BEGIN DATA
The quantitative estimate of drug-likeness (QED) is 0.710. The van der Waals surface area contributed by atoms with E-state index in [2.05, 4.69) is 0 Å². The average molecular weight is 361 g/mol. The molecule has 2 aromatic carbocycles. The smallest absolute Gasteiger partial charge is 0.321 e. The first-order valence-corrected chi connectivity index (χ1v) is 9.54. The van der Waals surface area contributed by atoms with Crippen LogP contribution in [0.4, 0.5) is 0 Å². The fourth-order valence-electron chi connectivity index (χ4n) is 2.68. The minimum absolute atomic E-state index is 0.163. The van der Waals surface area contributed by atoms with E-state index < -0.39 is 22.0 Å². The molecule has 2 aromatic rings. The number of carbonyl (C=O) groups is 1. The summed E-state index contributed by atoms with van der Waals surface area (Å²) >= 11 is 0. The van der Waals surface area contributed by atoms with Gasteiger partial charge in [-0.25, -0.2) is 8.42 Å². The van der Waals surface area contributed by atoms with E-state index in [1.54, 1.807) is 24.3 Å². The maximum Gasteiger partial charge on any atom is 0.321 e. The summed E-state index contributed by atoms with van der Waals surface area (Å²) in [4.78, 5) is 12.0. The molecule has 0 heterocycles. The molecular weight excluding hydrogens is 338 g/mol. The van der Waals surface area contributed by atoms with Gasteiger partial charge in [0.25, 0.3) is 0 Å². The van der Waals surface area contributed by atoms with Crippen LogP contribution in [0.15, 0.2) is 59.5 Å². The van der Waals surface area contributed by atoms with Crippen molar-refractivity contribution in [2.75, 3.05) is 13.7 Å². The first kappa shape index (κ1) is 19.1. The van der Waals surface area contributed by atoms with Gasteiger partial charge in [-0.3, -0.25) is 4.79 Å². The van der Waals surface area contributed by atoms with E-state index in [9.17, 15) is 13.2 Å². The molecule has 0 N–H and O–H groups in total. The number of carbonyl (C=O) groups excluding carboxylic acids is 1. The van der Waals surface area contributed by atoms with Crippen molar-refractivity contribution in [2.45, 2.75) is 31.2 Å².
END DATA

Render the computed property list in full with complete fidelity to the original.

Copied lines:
The quantitative estimate of drug-likeness (QED) is 0.710. The van der Waals surface area contributed by atoms with E-state index in [2.05, 4.69) is 0 Å². The average molecular weight is 361 g/mol. The molecule has 2 aromatic carbocycles. The smallest absolute Gasteiger partial charge is 0.321 e. The first-order valence-corrected chi connectivity index (χ1v) is 9.54. The van der Waals surface area contributed by atoms with Crippen LogP contribution in [0.4, 0.5) is 0 Å². The fourth-order valence-electron chi connectivity index (χ4n) is 2.68. The minimum absolute atomic E-state index is 0.163. The van der Waals surface area contributed by atoms with E-state index < -0.39 is 22.0 Å². The molecule has 2 aromatic rings. The number of carbonyl (C=O) groups is 1. The summed E-state index contributed by atoms with van der Waals surface area (Å²) >= 11 is 0. The van der Waals surface area contributed by atoms with Gasteiger partial charge in [-0.25, -0.2) is 8.42 Å². The van der Waals surface area contributed by atoms with E-state index in [1.54, 1.807) is 24.3 Å². The maximum Gasteiger partial charge on any atom is 0.321 e. The summed E-state index contributed by atoms with van der Waals surface area (Å²) in [4.78, 5) is 12.0. The molecule has 0 heterocycles. The molecular weight excluding hydrogens is 338 g/mol. The van der Waals surface area contributed by atoms with Gasteiger partial charge in [0.25, 0.3) is 0 Å². The van der Waals surface area contributed by atoms with Crippen LogP contribution in [0.15, 0.2) is 59.5 Å². The van der Waals surface area contributed by atoms with Crippen molar-refractivity contribution in [2.75, 3.05) is 13.7 Å². The first kappa shape index (κ1) is 19.1. The van der Waals surface area contributed by atoms with Gasteiger partial charge in [-0.3, -0.25) is 4.79 Å². The van der Waals surface area contributed by atoms with E-state index in [9.17, 15) is 13.2 Å². The molecule has 0 N–H and O–H groups in total. The number of carbonyl (C=O) groups excluding carboxylic acids is 1. The van der Waals surface area contributed by atoms with Crippen molar-refractivity contribution in [2.45, 2.75) is 31.2 Å².